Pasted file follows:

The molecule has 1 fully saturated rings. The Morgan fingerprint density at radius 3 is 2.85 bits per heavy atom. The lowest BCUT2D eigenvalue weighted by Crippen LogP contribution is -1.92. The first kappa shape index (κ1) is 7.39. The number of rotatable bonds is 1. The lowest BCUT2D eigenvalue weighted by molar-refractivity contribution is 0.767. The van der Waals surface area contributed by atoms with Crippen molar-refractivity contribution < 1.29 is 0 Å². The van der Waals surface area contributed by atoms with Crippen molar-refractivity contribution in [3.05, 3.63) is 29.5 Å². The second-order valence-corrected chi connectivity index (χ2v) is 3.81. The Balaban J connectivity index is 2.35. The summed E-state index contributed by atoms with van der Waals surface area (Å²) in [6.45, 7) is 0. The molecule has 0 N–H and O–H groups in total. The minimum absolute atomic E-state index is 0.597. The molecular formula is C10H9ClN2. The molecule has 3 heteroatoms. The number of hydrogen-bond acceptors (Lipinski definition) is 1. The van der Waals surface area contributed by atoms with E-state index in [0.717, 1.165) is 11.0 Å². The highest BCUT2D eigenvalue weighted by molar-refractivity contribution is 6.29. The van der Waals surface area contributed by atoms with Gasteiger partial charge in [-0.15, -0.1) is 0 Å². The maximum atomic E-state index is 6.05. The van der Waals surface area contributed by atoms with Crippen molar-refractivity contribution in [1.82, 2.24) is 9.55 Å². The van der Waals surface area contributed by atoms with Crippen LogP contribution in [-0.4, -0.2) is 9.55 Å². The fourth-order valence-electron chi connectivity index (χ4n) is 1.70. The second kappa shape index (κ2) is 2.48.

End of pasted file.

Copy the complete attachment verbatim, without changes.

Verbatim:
The molecule has 1 fully saturated rings. The Morgan fingerprint density at radius 3 is 2.85 bits per heavy atom. The lowest BCUT2D eigenvalue weighted by Crippen LogP contribution is -1.92. The first kappa shape index (κ1) is 7.39. The number of rotatable bonds is 1. The lowest BCUT2D eigenvalue weighted by molar-refractivity contribution is 0.767. The van der Waals surface area contributed by atoms with Crippen molar-refractivity contribution < 1.29 is 0 Å². The van der Waals surface area contributed by atoms with Crippen molar-refractivity contribution in [3.05, 3.63) is 29.5 Å². The second-order valence-corrected chi connectivity index (χ2v) is 3.81. The Balaban J connectivity index is 2.35. The summed E-state index contributed by atoms with van der Waals surface area (Å²) in [6.45, 7) is 0. The molecule has 0 N–H and O–H groups in total. The minimum absolute atomic E-state index is 0.597. The molecular formula is C10H9ClN2. The molecule has 3 heteroatoms. The number of hydrogen-bond acceptors (Lipinski definition) is 1. The van der Waals surface area contributed by atoms with E-state index in [0.717, 1.165) is 11.0 Å². The highest BCUT2D eigenvalue weighted by molar-refractivity contribution is 6.29. The van der Waals surface area contributed by atoms with Gasteiger partial charge in [-0.15, -0.1) is 0 Å². The maximum atomic E-state index is 6.05. The van der Waals surface area contributed by atoms with Crippen molar-refractivity contribution in [1.82, 2.24) is 9.55 Å². The van der Waals surface area contributed by atoms with Crippen LogP contribution in [-0.4, -0.2) is 9.55 Å². The fourth-order valence-electron chi connectivity index (χ4n) is 1.70. The second kappa shape index (κ2) is 2.48.